3.1.3.3 Coastal landscape And Development Flashcards Preview

Physical Geography - Coasts > 3.1.3.3 Coastal landscape And Development > Flashcards

Flashcards in 3.1.3.3 Coastal landscape And Development Deck (98)
Loading flashcards...
1

What are the inputs in the formation of a landform?

Coastal geology
Climate
Nature of the waves

2

What are the process of formation of a landform?

Erosion
Weathering
Deposition
Wave refraction
Sea level change

3

What are the outputs in the formation of a landform?

Sediment
Landform

4

On which type of coastline do headlands and bays form?

Discordant

5

Why is wave energy focused on headlands?

Wave refraction

6

Why are bays subject to deposition?

Due to the lower energy waves they recieve

7

What are the main landforms o erosion?

Headlands and bays
Cliffs and wave cut platforms
Caves arches and stacks

8

Where does a wave cut notch form?

Where destructive waves between the high and low tide lines at the foot of the cliff concentrate energy. So this rock faces more erosion and over time the cliff becomes undercut

9

What are characteristics of a wave cut platform?

Smooth and flat (5 degrees)

10

Why, over time, does the platform eventually cease to grow?

- the waves break further and further out
- wave energy is dissipated over a further distance
- rate of erosion decreases

11

What is usually the maximum width of a wave cut platform?

500m

12

Why is the formation of wave cut platforms a negative feedback loop?

Because over time the effects become less destructive due to the growth of the platform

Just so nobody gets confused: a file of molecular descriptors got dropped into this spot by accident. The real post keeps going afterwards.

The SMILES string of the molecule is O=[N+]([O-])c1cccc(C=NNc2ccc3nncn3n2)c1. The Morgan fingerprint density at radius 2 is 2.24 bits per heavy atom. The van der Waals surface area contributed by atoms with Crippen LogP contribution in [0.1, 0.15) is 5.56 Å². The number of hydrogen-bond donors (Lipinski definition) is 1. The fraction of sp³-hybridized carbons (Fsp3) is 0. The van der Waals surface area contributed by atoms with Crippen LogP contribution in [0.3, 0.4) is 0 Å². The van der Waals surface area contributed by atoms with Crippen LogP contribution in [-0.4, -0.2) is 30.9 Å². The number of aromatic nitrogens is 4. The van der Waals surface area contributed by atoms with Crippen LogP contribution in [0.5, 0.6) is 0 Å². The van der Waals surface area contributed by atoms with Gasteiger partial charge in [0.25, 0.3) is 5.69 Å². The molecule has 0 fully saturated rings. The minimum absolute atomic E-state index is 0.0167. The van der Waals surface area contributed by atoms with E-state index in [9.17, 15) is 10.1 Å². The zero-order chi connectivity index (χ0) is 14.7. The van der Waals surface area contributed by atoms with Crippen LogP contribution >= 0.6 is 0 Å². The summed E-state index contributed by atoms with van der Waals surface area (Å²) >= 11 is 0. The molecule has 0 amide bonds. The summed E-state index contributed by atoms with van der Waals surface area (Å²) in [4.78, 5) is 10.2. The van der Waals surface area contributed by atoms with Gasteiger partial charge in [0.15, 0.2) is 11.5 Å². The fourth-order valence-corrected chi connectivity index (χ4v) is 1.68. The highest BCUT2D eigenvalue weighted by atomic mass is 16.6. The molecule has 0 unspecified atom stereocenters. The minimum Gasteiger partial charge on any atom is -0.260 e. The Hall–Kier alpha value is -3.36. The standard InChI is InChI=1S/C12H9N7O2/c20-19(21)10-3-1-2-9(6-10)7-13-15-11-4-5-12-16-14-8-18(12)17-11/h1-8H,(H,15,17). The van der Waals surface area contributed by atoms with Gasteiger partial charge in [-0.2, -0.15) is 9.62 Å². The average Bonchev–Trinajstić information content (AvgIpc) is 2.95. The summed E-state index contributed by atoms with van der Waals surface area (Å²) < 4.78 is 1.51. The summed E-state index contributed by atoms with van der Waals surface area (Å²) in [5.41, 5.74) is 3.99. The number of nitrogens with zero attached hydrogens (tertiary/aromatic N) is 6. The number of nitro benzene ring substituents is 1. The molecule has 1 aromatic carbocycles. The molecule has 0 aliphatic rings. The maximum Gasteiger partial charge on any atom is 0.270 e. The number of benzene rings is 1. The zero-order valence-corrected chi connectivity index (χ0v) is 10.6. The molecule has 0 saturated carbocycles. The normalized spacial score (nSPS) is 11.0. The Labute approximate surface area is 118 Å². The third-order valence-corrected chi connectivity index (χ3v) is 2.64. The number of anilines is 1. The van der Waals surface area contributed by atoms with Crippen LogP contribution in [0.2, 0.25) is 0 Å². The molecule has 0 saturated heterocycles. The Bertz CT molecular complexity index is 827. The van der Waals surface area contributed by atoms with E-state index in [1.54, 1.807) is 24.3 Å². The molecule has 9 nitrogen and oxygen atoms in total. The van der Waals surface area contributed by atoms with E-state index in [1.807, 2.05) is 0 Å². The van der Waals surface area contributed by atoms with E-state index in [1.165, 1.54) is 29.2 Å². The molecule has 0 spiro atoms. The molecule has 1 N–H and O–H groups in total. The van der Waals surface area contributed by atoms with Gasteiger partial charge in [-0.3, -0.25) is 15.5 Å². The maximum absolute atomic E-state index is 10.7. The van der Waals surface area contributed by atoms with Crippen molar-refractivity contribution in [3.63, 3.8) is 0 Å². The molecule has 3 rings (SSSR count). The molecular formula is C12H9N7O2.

13

Wat are cliff profile features?

Caves, arches and stacks

14

Where do caves, arches and stacks tend to form and why?

On headlands because wave refraction focuses wave energy of eroding the headlands

15

What is a geo?

A narrow, steep sided inlet opened up by hydraulic action

16

How is a cave formed?

Where the cracks or joints in a cliff becomes undercut by hydraulic action and abrasion

17

What is a blowhole?

When force from the waves hit the back of a cave with full force and enlarge joints in the cave roof. If overlying rocks are sufficiently weakened, they collapse

18

Why do caves often form in headlands?

because erosion is the strongest there

19

How is an arch formed?

When a cave breaks through the headland and opens through

20

What is a stack?

A tall rock formed when the roo of an arch collapses
Stands a lone from the headland

21

What is a stump?

The remainder of when the top of a stack is weathered and eventually collapses in stages

22

What are examples of cliff profile features?

Old Harry's Rocks in Dorset
Twelve Apostles in Victoria, Australia

23

What is a beach?

A temporary accumulation of sediment (store) within a sediment cell
LArgely formed of sand or shingle
Formed from material of offshore sand bars, longshore drift, wind loan sa from up coast ad ass movement

24

Where do beaches form?

Between the highest point reached by storm waves and lowest spring tides

25

Why do sand beaches typically have a gentle slope of around 5 degrees?

Because the grains are small and easily compacted therefor little water can percolate through so th majority of th water moving up the beach wil return throughbackwash which smooths and flattens the beach

26

Why are shingle beaches usually steep at 10-20 degrees?

Because the large sediment size means they are less compacted. Therefore water can percolate better and the back wash does not pick up a lot of material from the beach back into the sea. This creates a beach which is unlikely to be eroded

27

What is a swash aligned beach?

Generally parallel to oncoming wave crests
Experience minimal longshore drift
Found on irregular coastlines where longshore drift is impeded, waves hit sections of the coast head on

28

What is a drift aligned beach?

Oriented parallel to direction of longshore drift
Have considerable amounts of sediment transported long distances a long them
Develop where a coastline is fairly regular
Can extend out from the coast line if there is a sudden change in the direction of the coastline e.g. an estuary

29

What is a spit?

An elongated, narrow ridge of land that has one end joined to the mainland and projects out into the sea or across an estuary

30

On which sort of beach does a spit usually form?

Drift aligned